The Big Day

            In life there are moments that make us feel bad, others make us proud and others take us round bends we can never turn back. These moments don’t only determine our personalities but they shape our futures too. Then there’s a feeling;- that awkward feeling you get when you move into a noisy room and it becomes dead silent. That was the feeling Johnny had as he moved in to the courtroom hands in cuffs and flanked by prison wardens. His presence seemed to instill disdain in the hearts of everyone present in the room but for his mother. How the woman loved him. She had been weeping and had reached for the loose end of her loin to wipe the tears from her eyes as Johnny came into the courtroom. He had witnessed this seen for months now and was almost getting used to it. Every time he entered the courtroom or stood up to speak, she would burst into sobs.


Crying they say would not solve a problem but it sure reduces your grief. Johnny’s mother was very grieving. Grieving because she was on the verge of losing her only son.  Yes she was a single mother, but that didn’t mean she didn’t take proper care of her son. She did but he chose his path. She had put in the best she could in his upbringing but what had he to show for it? a shaved head, a jail jumpsuit and a pair of tightly fitted handcuffs. Then a demanding lawyer. A lawyer whose charge for handling the case had squandered all the money she had saved for her boy’s university education and still no success on the case was insight. She heaved a heavy sigh and turned her face away from her son.

Children from broken homes are nine times more likely to commit crimes than those from stable families; -Iain Duncan Smith

As he walked into the courtroom, Johnny noticed just a few strange faces. The others were familiar to him. They were the legal scientists that would go to any length and depth just to prove a point, regardless of how it affected the lives of their lab rats like him. Then there was the judge. The one who decided on whose experiment had been most successful. He wasn’t blaming them for the crimes he had committed, he was angry at their reactions. Even if he deserved no mercy, he deserved a humane treatment. He felt bad How could it take a bunch of men who say they are intelligent over a year just to tell you how long you are to spend behind bars? He knew he was a disappointment to his mother and his community but the delays were not helping anything.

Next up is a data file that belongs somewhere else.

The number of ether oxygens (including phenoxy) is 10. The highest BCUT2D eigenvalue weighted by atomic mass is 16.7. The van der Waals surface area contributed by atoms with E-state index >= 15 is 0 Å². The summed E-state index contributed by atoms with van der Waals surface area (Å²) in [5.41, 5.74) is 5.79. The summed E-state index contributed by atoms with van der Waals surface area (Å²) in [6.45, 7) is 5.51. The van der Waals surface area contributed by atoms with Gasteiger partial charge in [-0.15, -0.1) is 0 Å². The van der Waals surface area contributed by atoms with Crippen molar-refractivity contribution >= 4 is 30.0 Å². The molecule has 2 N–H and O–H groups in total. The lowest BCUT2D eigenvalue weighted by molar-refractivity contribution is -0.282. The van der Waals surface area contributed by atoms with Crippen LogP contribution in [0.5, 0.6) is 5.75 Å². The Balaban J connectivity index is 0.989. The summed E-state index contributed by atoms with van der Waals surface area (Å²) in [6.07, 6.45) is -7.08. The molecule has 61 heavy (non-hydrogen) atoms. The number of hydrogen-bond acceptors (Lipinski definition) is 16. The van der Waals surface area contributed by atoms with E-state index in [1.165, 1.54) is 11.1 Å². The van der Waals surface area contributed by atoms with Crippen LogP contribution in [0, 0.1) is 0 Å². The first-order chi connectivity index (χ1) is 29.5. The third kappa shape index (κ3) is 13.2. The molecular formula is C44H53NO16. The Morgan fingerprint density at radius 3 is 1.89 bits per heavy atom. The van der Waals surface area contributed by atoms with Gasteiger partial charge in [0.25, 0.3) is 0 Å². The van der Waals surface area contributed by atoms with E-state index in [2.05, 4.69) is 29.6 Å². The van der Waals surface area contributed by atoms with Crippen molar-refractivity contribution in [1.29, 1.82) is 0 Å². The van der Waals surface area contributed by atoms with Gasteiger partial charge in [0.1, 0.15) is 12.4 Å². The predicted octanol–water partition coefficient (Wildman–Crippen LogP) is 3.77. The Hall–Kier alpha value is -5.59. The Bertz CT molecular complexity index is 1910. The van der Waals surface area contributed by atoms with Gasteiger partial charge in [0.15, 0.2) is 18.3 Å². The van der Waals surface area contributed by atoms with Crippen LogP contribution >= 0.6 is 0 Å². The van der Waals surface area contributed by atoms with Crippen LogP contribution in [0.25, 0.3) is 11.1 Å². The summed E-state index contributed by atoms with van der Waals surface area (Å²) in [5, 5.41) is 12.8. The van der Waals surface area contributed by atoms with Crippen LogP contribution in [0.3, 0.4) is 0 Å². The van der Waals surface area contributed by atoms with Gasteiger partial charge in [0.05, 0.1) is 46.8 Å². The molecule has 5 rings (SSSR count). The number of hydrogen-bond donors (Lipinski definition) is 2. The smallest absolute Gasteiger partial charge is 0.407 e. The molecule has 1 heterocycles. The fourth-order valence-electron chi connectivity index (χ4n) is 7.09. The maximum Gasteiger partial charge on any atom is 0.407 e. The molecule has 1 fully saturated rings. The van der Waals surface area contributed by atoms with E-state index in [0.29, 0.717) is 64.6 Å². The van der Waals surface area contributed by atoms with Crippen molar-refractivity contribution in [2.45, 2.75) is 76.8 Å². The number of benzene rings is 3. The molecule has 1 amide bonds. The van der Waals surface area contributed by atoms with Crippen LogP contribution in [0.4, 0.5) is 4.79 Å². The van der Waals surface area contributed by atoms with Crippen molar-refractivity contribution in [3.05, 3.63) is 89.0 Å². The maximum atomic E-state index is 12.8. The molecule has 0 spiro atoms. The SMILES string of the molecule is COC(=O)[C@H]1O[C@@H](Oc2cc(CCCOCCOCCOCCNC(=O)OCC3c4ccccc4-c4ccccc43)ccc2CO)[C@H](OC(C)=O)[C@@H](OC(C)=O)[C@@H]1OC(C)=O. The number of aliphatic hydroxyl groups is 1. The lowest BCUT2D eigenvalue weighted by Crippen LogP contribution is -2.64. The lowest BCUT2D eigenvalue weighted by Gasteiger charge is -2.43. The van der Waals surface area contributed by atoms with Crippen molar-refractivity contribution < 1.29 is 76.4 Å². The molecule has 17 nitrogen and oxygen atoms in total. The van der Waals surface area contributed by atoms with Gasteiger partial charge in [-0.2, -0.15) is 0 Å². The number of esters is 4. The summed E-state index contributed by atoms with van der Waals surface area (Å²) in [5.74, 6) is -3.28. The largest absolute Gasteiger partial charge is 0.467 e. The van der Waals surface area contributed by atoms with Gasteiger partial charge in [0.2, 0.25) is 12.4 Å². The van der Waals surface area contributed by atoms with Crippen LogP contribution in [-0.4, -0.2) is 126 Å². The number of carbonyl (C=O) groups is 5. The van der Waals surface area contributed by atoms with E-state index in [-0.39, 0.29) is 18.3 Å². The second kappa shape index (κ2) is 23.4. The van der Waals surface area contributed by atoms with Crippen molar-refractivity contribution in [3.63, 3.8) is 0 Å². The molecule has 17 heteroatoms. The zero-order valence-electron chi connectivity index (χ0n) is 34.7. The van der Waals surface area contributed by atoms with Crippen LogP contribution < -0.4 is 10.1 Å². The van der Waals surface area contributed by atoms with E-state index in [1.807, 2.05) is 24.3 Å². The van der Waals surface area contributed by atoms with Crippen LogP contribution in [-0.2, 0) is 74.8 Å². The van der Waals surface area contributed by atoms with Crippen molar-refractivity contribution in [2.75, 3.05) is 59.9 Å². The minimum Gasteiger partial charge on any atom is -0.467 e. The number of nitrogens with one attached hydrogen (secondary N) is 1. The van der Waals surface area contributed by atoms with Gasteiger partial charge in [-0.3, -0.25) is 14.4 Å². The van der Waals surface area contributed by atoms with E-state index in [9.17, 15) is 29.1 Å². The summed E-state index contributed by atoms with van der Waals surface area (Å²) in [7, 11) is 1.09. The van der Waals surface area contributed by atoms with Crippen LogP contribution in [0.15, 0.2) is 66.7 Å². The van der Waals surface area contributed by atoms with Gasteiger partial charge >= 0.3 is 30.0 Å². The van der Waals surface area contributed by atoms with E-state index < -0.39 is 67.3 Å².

Court Dock

               As is court custom, everyone stood up as the Chief judge walked in. It happens daily in court. For the judges, the lawyers, the court clerks and all other court personnel, they were starting a day at work like every other. It was their job. To Johnny, it wasn’t a day like every other, it was the big day. The day the verdict was to be given. His thought of his tiny jail cell, the jail gangs and bullies, the fights and rules. It all flashed back in mind like a movie – his movie. He put his face in his hands and managed to hold back his tears as he sat in the dock waiting for the session to begin.

 


The number of under 18s convicted or cautioned over violent offences rose from 17,590 to 24,102 - an increase of 37 per cent as of 2008. A lot of these youths come from broken homes or homes with single parents. 


Conflict resolution and violence prevention curriculums that provide youth with the awareness that their actions have consequences could help (middle earth blog). Be part of the solution today.

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